Graf returns to lead Houston Symphony in Adams, Stravinsky and Mussorgsky
Thursday evening, the Houston Symphony presented three works conducted by former music director Hans Graf at Jones Hall. Each of the three pieces was devoid of excess emotion, but for markedly different reasons.
Igor Stravinsky’s Symphonies of Wind Instruments opened the concert. Originally written in 1920, it was revised in 1947, and features only woodwinds and brass, sans strings and percussion. Stravinsky wrote the final portion, a hymn-like chorale, as his part of musical tributes by leading composers memorializing the death of Claude Debussy.
Stravinsky describes the nine-minute work as “an austere ritual which is unfolded in terms of short litanies between different groups of homogeneous instruments.” The word “symphonies” points to “a sounding together” rather than symphonic form. Symphonies is unified by three distinct tempos that are mathematically related to each other, and must be played non-rubato, or with inflexible tempos. Stravinsky said, “This music is not meant to ‘please’ an audience, nor to arouse its passions.”
Graf’s intellectual, objective approach was perfect for achieving that end. The conductor was clear and precise in controlling the multiple tempo and meter changes. The outstanding wind section of the Houston Symphony deftly maintained balance, pitch and ensemble while shifting from one instrumental grouping to another. Stravinsky made extensive use of the solo flute in disjunct melodic lines, effortlessly played by Aralee Dorough.
Composer John Adams turned 70 a week ago. His Saxophone Concerto, composed in 2013, was presented as part of that celebration this season. Adams grew up listening to his father play saxophone in swing bands, as well as recordings of John Coltrane, Eric Dolphy, and Wayne Shorter at home. These served as inspiration for the piece. Adams stipulated that the concerto be played in the jazz style of saxophone playing, as opposed to classical style.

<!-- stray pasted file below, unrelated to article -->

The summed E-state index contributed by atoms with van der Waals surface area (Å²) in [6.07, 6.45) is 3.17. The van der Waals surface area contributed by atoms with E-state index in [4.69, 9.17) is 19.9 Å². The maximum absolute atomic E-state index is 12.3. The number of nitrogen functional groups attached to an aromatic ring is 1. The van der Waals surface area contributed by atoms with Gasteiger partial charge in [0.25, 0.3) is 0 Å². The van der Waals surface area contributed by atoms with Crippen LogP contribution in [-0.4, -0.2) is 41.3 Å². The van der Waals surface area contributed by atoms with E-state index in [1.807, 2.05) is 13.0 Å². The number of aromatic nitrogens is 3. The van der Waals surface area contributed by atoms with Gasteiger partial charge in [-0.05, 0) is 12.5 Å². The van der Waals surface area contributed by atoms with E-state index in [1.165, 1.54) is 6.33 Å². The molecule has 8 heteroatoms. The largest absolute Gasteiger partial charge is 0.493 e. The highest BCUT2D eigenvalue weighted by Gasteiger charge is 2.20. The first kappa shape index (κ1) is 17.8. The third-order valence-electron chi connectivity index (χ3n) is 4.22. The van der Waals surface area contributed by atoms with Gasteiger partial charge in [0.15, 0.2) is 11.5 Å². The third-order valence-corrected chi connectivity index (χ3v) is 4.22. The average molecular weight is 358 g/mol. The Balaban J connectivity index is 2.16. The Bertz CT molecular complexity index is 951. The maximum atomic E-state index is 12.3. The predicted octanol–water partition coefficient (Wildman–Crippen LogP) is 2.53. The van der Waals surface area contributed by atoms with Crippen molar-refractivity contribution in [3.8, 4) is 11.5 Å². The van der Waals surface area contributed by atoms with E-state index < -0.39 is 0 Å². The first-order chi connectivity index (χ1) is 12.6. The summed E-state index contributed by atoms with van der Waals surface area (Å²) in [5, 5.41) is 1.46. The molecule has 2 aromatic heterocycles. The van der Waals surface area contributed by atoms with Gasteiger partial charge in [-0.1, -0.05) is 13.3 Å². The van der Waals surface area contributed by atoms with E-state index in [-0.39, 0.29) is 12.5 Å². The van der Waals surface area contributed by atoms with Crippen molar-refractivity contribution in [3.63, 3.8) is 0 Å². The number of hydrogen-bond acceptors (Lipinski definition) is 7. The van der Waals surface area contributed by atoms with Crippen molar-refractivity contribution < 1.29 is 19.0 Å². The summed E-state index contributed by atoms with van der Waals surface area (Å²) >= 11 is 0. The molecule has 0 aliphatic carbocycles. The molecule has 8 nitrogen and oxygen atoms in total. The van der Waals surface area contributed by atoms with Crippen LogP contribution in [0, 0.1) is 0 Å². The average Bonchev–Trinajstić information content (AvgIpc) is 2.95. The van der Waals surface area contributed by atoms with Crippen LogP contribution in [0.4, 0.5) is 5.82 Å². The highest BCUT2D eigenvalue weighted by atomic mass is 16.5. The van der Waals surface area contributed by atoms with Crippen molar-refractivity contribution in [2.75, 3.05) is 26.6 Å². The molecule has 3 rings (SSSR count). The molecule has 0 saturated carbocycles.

Beginning with a quick sizzle then an exploding firecracker, the music serves up a seemingly endless stream of jazz samples. We hear snatches of the riffs that must be floating around in Adams’ head since his youth. While initially interesting, after some time the music becomes a sonic “Where’s Waldo?” with countless details obscuring the picture. The listener is left with the impression of a musical jigsaw puzzle where all the pieces fit together but the artistic value is in doubt. The end, after nearly half an hour, comes several minutes too late.
None of the perceived shortcomings were due to Timothy McAllister, the concerto’s dedicatee, who may be the only person on earth who can play the exceptionally difficult solo part. (His recording with the Saint Louis Symphony won the Grammy Award for Best Orchestral Performance in 2015.)
McAllister is an exceptional performer, with limitless technique and musical imagination. He manages to find expression in the smallest phrase or fleeting passage, moving throughout the wide range of the alto saxophone with ease. The last part of the first movement, marked Tranquillo, suave, took on a sexy and sensuous character often associated with the saxophone. The last movement had nonstop virtuoso playing that ended abruptly. Graf was efficient and precise in leading the multi-faceted orchestral accompaniment, which at times seemed like keeping kittens in a box.
Those yearning for a melody after the first half were fulfilled by the featured work, Modest Mussorgsky’s Pictures at an Exhibition, in the orchestration by Maurice Ravel.
What was somewhat disconcerting about Thursday’s performance was an odd absence of color. Hans Graf, after expertly leading two challenging works on the first half, seemed out of his element. His downbeats in soft passages were so shallow the musicians ended up holding their breath, waiting to exhale, which perhaps contributed to several uncharacteristic pitch problems in the brass.
Graf seemed to be going through the motions rather than the emotions. Some tempos were so fast that the woodwinds scrambled to keep up. The strings were fairly colorless, and not all entrances were secure. The percussion, who did not play on the first half, were not uniformly aligned with the violins.
The last movement, “The Great Gate of Kiev,” was where the Houston Symphony of late finally emerged. It was a rousing conclusion and brought the Jones Hall audience to its feet, although there was not much to applaud in most of the Mussorgsky performance, as conducted by Graf.
The program will be repeated 8 p.m. Saturday and 2:30 p.m. Sunday. houstonsymphony.org